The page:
The Exact Formula for Paying Off Credit Card Debt in 2020

The Exact Formula for Paying Off Credit Card Debt in 2020

How Robert and Kim Kiyosaki beat lenders at their own game

According to 2016 NerdWallet statistics, the average American household carries $16,061 in credit card debt, and just like many Americans who face seemingly insurmountable bad debt, they too, had major debt after Robert’s velcro-wallet business failed.

Kim explained:

In 1985, Robert and I had a great deal of bad debt. And even though we kept making payments every month we never seemed to make a dent in the amount we owed. Each month we paid a little over the minimum on each one of our credit cards as well as on our car loan. Obviously there had to be a better way to get ourselves out from under our creditors. And sure enough there was.

This is the formula Robert and I followed to pay off our debt. You’ll find that if you follow our formula you will be out of debt much quicker than you imagined. Most people find themselves “bad” debt-free within 5-7 years. The key is to stick with the formula. You will not get ahead if you say I’ll just skip this month, and then two, and then three. If you stick with the formula it then becomes a habit you follow for a lifetime.

While Robert and Kim enjoy tremendous financial success now, they too have experienced their share of tough times. Kim wrote about their steps for getting out of bad debt here.

The method Robert and Kim described is very powerful. In fact, you may be able to slash the amount of time and money it takes to pay off your debt dramatically.

Their debt reduction strategy has several powerful elements, here’s why it works:

  1. You keep your total monthly payment fixed.

    This is the first way to beat the card issuers at their own game. In our example, the total monthly payment is $296. As you pay down your debts, the amount your credit card issues will require you to pay will become smaller. But you won’t fall for it. You’ll pay at least $296 each month until all the debts are paid. Just doing that alone cuts the repayment period from 182 years and 1 month down to just under 15 years and saves you over $63,000 in interest. You can put down that Biblical rock.

  2. You stop charging.

    If you must have a card for business purposes only, keep it out of the plan. Let your business promptly pay off that card. But for personal purchases don’t use a credit card. You’ve heard the saying: If you’re in a hole, stop digging.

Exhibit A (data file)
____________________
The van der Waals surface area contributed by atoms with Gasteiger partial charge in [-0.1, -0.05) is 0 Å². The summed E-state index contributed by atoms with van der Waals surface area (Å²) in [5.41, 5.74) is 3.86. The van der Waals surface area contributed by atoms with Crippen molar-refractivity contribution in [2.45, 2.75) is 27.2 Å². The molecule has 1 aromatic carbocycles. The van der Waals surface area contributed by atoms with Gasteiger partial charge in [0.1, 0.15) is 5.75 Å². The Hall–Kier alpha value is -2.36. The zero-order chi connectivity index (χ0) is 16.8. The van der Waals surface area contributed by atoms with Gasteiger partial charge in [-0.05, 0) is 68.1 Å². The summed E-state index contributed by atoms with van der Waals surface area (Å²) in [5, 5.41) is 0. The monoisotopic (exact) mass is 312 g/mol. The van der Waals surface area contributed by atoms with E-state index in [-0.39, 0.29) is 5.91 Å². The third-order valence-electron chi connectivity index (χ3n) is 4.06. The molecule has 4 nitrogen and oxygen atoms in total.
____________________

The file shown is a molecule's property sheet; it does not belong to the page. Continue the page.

3. You add extra if you can.

    If you can afford an extra $50 a month on our example, you’ll be debt-free in just five years you’ll save over $65,000 in interest. Whew!

  4. You target only one debt at a time.

    If you try to do too many things at once you’ll lose focus and won’t get anywhere. If you focus on paying one debt off at a time, you’ll be much more successful. For maximum savings, you should target the highest rate debt first. However, if you’re like Kim and Robert and want to see some fast results, focus on the lowest balance first.

  5. You’ll have a plan.

    Research by the Consumer Federation of America and the Bank of America found that people with as little as $10,000 a year in income who reported having a written plan had twice as much money in savings and investments as those without a plan. The same principle applies when you are getting out of debt. Having a written plan can give you that discipline and motivation you need.

Turbocharge Your Debt-Free Plan

The lower your interest rate, the faster you’ll get out of debt. Many people are still trapped in high-rate credit card debt, at interest rates ranging from 19.98% to 29.99% or even higher.

You’ll turbo charge your plan if you also try to get the lowest rates possible. As you start to pay off your credit cards, you should constantly be looking for ways to lower your interest rates.

Talk your way out of debt

Scott Bilker is the author of “Talk Your Way Out of Credit Card Debt.” Scott has made and recorded hundreds of calls with banks in his efforts to lower interest rates for himself, family and friends. In his book, he uses this real-life illustration:

He made 52 phone calls that took 403 minutes (6 hours, 43 minutes) and saved $43,147.68. That’s an average savings of $107.07 per minute. Wouldn’t you like to save over a hundred bucks a minute? Even $100 per hour is good.

Scott has over 50 credit cards and he has paid 0% interest on his balances for the past 15 years. He also has maintained a great credit score, and routinely racks up all kinds of rewards. He’s clearly a credit winner.

If you want your card company to lower your interest rate, you have to ask. They may or may not, but you won’t know unless you try. As my father (and yours too, probably) always said: “It never hurts to ask.” So, go ahead, stand tall and ask for a rate reduction.

Once you’ve created your plan to tackle debt in 2020, take action! For more tips on tackling debt, get my book "ABC of Getting Out of Bad Debt: Turn Bad Debt into Good Debt and Bad Credit into Good Credit".

P.S. Don’t forget to check out Ken McElroys’ new book, "Return to Orchard Canyon".

Original publish date: January 06, 2020